“Somethin’ yer great-great-grandmother once told me, I’m feelin’ called to tell ye now,” Gráinne gestures to the river. “If we looked down at that river, we’d see our own reflections, among other things. Earth is mostly water by nature, and ye will find that within everywhere is a reflection of everything else around it. We are all descendants of the trees, children of the Holy Spirit, and that seed, that spark, lives in us all. Do ye understand?”

I do understand that feeling of being intimately connected to the trees and to the Holy Spirit; it’s one that I’ve become closely acquainted with during my time here in Ballyshannon. But while I see myself reflected here, by the River Erne in community with Gráinne and her friends, I don’t know if I’ll find that same reflection where I’m headed.

“I don’t want to lose it.”

“Ye can never lose it, a leanbh.”

The sound of her Gaelic tongue sends me over the edge of calm, and I leap forward to engulf her in a bear hug. Her fuzzy auburn-grey curls are warm against my face and neck as she squeezes me tight. After a few treasured moments, I release her embrace and wipe my tears with my sleeve.

“Now, when yer tellin’ stories about me to all yer friends at the hooleys, be sure to tell them the name’s pronounced grawn-ya.”

She smiles coyly, her skin crinkling around her eyes as her eyes glisten in the sunlight.

“In my defense, I only said grain-ey the first time.”

I laugh softly at the memory that feels so far away, even though objectively, it isn’t.

“It was the most charmin’ thing.”

“I’m really gonna miss you.”

The sound of an engine driving down the barren road briefly captures my attention, and my sight confirms that the vehicle approaching is the taxi Gráinne ordered me. The roar reduces to a steady rumble as the driver pulls over near the wild bushes in front of her infamous baby blue house.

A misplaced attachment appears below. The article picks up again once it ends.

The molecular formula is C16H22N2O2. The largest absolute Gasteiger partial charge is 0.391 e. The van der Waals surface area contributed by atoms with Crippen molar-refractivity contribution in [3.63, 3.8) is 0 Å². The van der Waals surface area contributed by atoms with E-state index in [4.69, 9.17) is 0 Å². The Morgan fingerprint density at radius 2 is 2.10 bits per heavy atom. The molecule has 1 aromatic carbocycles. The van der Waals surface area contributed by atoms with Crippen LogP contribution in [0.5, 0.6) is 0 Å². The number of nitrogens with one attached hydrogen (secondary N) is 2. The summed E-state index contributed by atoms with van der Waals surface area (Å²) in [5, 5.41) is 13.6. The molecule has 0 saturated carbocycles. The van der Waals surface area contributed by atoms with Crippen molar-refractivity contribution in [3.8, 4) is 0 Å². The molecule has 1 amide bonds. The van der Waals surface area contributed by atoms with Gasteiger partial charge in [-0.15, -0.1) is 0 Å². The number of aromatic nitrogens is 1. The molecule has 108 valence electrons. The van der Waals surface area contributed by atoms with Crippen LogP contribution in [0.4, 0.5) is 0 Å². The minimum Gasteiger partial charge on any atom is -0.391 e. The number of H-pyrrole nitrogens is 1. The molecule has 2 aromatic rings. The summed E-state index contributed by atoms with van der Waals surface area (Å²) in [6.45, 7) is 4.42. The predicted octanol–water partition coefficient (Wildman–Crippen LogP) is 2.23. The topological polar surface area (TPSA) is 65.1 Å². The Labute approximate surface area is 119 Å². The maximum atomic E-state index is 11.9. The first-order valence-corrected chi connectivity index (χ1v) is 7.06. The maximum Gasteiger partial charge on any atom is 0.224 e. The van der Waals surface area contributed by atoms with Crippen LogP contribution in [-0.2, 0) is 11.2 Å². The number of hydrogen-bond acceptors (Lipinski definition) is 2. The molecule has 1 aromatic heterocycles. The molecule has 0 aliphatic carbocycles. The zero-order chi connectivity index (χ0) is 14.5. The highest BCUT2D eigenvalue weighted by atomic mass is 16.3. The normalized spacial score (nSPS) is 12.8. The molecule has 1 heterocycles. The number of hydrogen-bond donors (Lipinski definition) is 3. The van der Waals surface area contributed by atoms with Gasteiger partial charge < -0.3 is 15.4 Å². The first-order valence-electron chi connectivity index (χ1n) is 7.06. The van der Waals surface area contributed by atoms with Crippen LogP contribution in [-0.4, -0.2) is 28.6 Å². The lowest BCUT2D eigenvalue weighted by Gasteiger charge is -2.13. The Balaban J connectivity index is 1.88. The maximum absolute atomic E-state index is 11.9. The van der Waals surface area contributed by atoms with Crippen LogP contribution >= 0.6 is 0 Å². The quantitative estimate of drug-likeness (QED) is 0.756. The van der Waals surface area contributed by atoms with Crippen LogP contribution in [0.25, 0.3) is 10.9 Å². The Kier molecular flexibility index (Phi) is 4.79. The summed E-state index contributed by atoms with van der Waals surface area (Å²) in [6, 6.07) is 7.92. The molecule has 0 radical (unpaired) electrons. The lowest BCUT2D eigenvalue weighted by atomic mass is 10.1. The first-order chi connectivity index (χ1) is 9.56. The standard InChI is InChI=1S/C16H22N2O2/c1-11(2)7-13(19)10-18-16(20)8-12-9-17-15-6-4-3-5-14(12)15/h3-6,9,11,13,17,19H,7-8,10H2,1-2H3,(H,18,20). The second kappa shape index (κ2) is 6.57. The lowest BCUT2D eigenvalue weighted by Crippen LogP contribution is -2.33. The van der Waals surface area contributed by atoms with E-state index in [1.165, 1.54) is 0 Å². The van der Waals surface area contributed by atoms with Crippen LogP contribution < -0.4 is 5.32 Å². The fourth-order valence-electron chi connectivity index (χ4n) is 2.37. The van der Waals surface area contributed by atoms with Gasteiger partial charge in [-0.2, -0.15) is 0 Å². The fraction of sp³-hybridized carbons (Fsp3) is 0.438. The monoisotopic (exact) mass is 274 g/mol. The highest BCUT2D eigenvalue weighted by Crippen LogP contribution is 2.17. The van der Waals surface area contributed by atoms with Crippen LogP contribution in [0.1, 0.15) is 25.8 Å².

“Well, I guess this is goodbye,” I press my lips together, pausing for a moment. “We’ll video call soon?”

“We will, Olive,” Gráinne takes my hands again. “Now, let me send ye off with an Irish blessing.”

I nod earnestly, my spirit filled with hope that these next few words will quench my thirst for Ballyshannon soul water.

“May the road rise to meet you. May the wind be always at your back. May the sun shine warm upon your face, the rains fall soft upon your fields. And until we meet again, may God hold you in the palm of his hand.”

My heart fills with love at the sincerity in her words, and I wrap my arms around her narrow shoulders for one last hug. I intentionally inhale her salt and cinnamon scent, committing it to memory before leaving for good. We are eventually drawn apart by the sound of the taxi’s honk.

“Just a wee bit before we meet again.”

“I love you, Gráinne.”

“I love you, too, a leanbh.”

I know that if I stand there any longer the taxi will drive away, and then I’ll have to muster the willpower to call another one to take me from this place a part of me doesn’t want to leave. So, I pick up my two duffel bags, and with one long last glance back, I make my way toward the taxi.


As we drive away from the baby blue house, I steal one last glance at the River Erne. The pace of her water appears quicker in the speed of the taxi, but the fisherman wearing the overalls remains still.

It is this stillness, this peace, that I vow to carry with me on the journey ahead.


About the author

Jacqueline Shea

I'm an ambiverted, highly sensitive writer who loves to learn about psychology, sustainability, culture, and healthy living. When I'm not writing, I'm teaching Spanish, reading a non-fiction book, practicing yoga, or researching :D